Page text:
“They need him. Checo cannot at the moment win the championship but Max can.”
Hakkinen thought Verstappen was sending an important message to Perez to settle the scores and it does not mean he won’t help Perez in the Abu Dhabi finale.
“The last grand prix is a different story in my opinion,” Hakkinen said of whether he believed Verstappen will help Perez in Abu Dhabi.
“I don’t think Checo has the position in the team where he could not perform in the same level as Max or going even quicker. It’s also a psychological fight constantly.
“To be number one, you have to beat me first. Checo has been helping Max in the past and in some grands prix. Now is Max is going to help him in the last grand prix I wonder?
“That’s the future we don’t know what’s going on, what’s positions they start the race and what’s going to develop but if they are in a position that Max can help Checo to get those important points to be in front of [Charles] Leclerc in Abu Dhabi, I’m pretty confident he will help.
“But he has done [what he did in Brazil] now to show Checo also, ‘I remember what you’ve done, so don’t do it twice’.”
Verstappen said in the pre-event press conference that he will help Perez secure Red Bull’s first-ever one-two in the drivers’ championship if he is able to.
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Hakkinen was the beneficiary of team orders on occasion during his time as McLaren’s effective team leader (albeit unofficially) in the late 1990s, including en route to his maiden F1 grand prix at the 1997 championship-deciding European Grand Prix – as well as some help from a deal between team bosses Frank Williams and Ron Dennis.
The Finn was in a relentless title battle with Michael Schumacher until the very last race of 1998 and recognised the importance of galvanising the team around his side of the garage to maximise his own tally.
“If the team doesn’t support the fastest driver and doesn’t make team orders if you’re first and second, if the team doesn’t transfer these positions the other way around, that is tough,” Hakkinen said.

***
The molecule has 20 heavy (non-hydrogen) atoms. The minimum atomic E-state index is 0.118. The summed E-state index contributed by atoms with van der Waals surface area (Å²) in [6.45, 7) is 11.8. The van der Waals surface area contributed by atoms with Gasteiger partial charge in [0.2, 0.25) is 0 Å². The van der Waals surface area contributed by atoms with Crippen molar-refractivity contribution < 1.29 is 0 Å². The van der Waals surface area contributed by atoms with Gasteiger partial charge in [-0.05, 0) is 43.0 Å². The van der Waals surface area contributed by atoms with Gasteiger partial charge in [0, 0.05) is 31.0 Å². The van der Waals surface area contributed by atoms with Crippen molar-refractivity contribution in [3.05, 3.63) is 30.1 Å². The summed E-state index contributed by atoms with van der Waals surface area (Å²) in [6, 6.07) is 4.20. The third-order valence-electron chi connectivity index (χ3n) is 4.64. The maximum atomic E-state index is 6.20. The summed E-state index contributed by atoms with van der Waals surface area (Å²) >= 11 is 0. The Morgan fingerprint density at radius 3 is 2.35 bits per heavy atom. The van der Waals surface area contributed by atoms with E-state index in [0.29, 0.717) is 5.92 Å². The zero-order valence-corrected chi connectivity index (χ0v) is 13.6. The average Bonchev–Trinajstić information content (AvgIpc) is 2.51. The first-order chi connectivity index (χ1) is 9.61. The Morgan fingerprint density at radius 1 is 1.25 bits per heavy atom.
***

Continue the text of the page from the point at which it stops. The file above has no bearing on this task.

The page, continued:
“Then you call on the radio, ‘Come on, let my team-mate [let me through] because I’m fighting a championship here’.
“And our competitors are scoring points nonstop every grand prix.
“If I don’t win this one, it only gets tougher and harder towards the end of the season, so let me overtake him. Call him!
“But it has not happened in my case in my career and this is something that psychologically eats you, it’s really tough.
“I understand the team’s purpose is to win races and get maximum podiums and maximum points but you have to look to the future.
“The team has to be very powerful and strong in these areas. And I don’t think it’s about dividing a team different to where it just supports one driver, I think that it has to be recognised that it’s beneficial for the whole team.
“Everybody gets the bonus, doesn’t matter who wins the world championship. Everybody gets a bonus if we win the constructors’ championship.
“But if we don’t win either of those because we have one driver winning one grand prix and then the other winning the next and then we had a technical problem and competitors scoring points nonstop, it’s no goal.
“It’s quite easy to talk about it, but being there done that and it’s really tough.
“That’s what hurts, that’s what is really tiring for the drivers.”